The freshly made chips were delightful, and the mustard sauce, which was mildly spicy, enhanced the sweet potato flavor. The Peruvian corn was essentially hominy with mild white cheese chunks. I tried some of the corn with the mustard sauce, and it went wonderfully with that, too.

We moved into the “Entrada” section of the menu. Described as appetizers, this section is essentially first courses, larger portions that one could easily share as a meal. Piqueos is what most Americans think of as appetizers.

We chose the Papa a la Huancaina ($6.95), a classic Peruvian potato dish. It consists of potato slices covered in a delicate creamy cheese sauce and Peruvian Aji Amarillo (yellow peppers). The potatoes were draped with the cheese sauce, and served in a square white bowl. They were splendid, freshly cooked, and simply delicious! We thought seriously of ordering a second bowl, they were so good.

Chupe de Camarones
Chupe de Camarones

Instead, we turned to “Sopas,” or soups section, and ordered the Chupe de Camarones ($14.95), a traditional Peruvian shrimp chowder with rice and egg. A creamy soup with a light orange color—I’m guessing from Aji Rojo or Amarillo—it had delicate and satisfying flavor that we greatly enjoyed. The shrimp in the chowder are peel-and-eat style, so be aware before crunching into one. The bowl was large, and we would have been hard pressed to finish it if we had ordered it as an entrée, so our waitress kindly put what we couldn’t consume in a container to take home. (I warmed the leftover soup a couple days later, and it may have been better yet!)

Saltado Especial
Saltado Especial

We were intrigued by the “Peruvian Wok” section and decided to try the Saltado Especial ($15.95), which is chicken, beef, and seafood sautéed with onions, tomatoes, and served with white rice and French fries. Saltado, according to Javier, is a much beloved dish in Peru, and has a number of variations—chicken, beef, seafood, or as we experienced, all three.

The sauce is created mostly from the juices of the meats and added vegetables, which is absorbed by the rice. This makes for a rich and complex dish that is oooh and ahhh good! The fries are made from fresh potatoes and are soft, a style I’m fine with, though my companion prefers crisper potatoes.

Bisteck a la Chorillana
Bisteck a la Chorillana

Yet another classic Peruvian dish that I was drawn to was the Bisteck a la Chorillana ($11.25). This was pan-fried steak smothered in sautéed onions and tomatoes with white rice on the side. If you’re expecting a traditional American three-quarter-inch thick steak, this is not it. The beef is thinly sliced, perhaps a quarter of an inch thick, so it comes pretty much cooked through. The tomatoes and onions, though, add plenty of moisture, and the rice some substance, so the dish has, if you’ll excuse the expression, plenty of beef to it. I loved it!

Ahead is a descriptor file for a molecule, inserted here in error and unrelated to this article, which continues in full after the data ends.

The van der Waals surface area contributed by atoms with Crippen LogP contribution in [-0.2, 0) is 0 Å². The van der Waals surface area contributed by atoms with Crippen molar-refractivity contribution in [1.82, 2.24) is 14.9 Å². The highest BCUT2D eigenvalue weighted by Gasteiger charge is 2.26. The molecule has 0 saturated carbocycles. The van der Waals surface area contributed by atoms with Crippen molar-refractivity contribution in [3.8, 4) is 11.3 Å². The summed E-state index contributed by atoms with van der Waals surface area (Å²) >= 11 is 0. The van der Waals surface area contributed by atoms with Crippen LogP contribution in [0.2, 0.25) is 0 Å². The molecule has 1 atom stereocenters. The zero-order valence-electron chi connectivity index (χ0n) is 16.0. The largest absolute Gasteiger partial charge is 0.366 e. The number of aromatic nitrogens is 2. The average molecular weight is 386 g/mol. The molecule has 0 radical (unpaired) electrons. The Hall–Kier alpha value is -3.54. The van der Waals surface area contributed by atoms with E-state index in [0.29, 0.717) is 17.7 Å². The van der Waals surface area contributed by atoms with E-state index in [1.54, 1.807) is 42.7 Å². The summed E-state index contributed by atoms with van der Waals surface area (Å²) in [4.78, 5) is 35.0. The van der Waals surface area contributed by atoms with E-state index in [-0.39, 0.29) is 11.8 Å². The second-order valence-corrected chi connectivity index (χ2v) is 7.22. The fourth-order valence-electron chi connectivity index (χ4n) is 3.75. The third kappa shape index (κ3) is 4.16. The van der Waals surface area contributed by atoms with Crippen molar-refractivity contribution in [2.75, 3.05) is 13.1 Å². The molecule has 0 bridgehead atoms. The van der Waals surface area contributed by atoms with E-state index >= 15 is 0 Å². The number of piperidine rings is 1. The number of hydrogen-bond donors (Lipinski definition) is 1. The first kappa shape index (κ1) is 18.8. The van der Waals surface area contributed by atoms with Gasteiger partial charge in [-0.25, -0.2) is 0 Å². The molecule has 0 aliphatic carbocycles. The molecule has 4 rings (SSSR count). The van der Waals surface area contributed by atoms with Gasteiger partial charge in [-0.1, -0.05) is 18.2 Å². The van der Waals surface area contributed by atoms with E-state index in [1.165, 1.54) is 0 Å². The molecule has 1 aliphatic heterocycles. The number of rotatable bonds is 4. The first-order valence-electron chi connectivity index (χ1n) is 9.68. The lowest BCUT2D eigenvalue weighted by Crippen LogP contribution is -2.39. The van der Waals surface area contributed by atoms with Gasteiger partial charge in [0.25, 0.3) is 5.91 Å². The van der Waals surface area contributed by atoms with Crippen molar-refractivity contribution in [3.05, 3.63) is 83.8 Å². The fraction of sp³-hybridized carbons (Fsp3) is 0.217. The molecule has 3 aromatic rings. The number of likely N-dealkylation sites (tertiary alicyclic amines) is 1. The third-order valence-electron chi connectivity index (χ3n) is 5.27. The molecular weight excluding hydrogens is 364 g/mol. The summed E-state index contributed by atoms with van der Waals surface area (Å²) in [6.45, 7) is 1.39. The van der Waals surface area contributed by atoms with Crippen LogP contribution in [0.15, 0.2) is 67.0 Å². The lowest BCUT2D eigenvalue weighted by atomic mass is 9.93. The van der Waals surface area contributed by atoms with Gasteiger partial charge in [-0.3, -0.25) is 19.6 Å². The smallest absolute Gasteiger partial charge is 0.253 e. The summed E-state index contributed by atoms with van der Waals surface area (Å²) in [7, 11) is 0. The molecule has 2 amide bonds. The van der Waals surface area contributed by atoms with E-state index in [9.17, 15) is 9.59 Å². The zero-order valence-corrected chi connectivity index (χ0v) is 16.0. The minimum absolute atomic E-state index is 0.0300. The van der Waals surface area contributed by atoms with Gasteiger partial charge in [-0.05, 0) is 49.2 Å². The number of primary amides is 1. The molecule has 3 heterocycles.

If you’re wondering how we could eat so much food, well…we couldn’t. But it was so good, we took the leftovers with us and a couple days later enjoyed it again.

I was so intrigued by our experience that I did an internet search to see if I could find recipes, and hit the jackpot, as most of Mi Peru’s menu items are based on traditional Peruvian dishes.

Javier told us that Mi Peru has been open 10 years, which made me wonder how I’d missed such a terrific restaurant all these years. Everything we tried had fresh ingredients, and was incredibly good.

If you’re looking for a delightful dining experience, one where you can broaden your culinary horizons, and explore an increasingly popular cuisine, head for Mi Peru. I suspect, that like us, you’ll be smitten.

Mi Peru Restaurante is open Tuesday through Thursday 11 a.m. to 8 p.m., Friday and Saturday 11 a.m. to 10 p.m., and Sunday 11 a.m. to 6 p.m. The restaurant accepts major credit cards.

For reservations or information, please call (661) 631-1952.

Photos by Art of Eric James

Share on FacebookTweet about this on TwitterShare on RedditShare on Google+Share on TumblrPin on PinterestShare this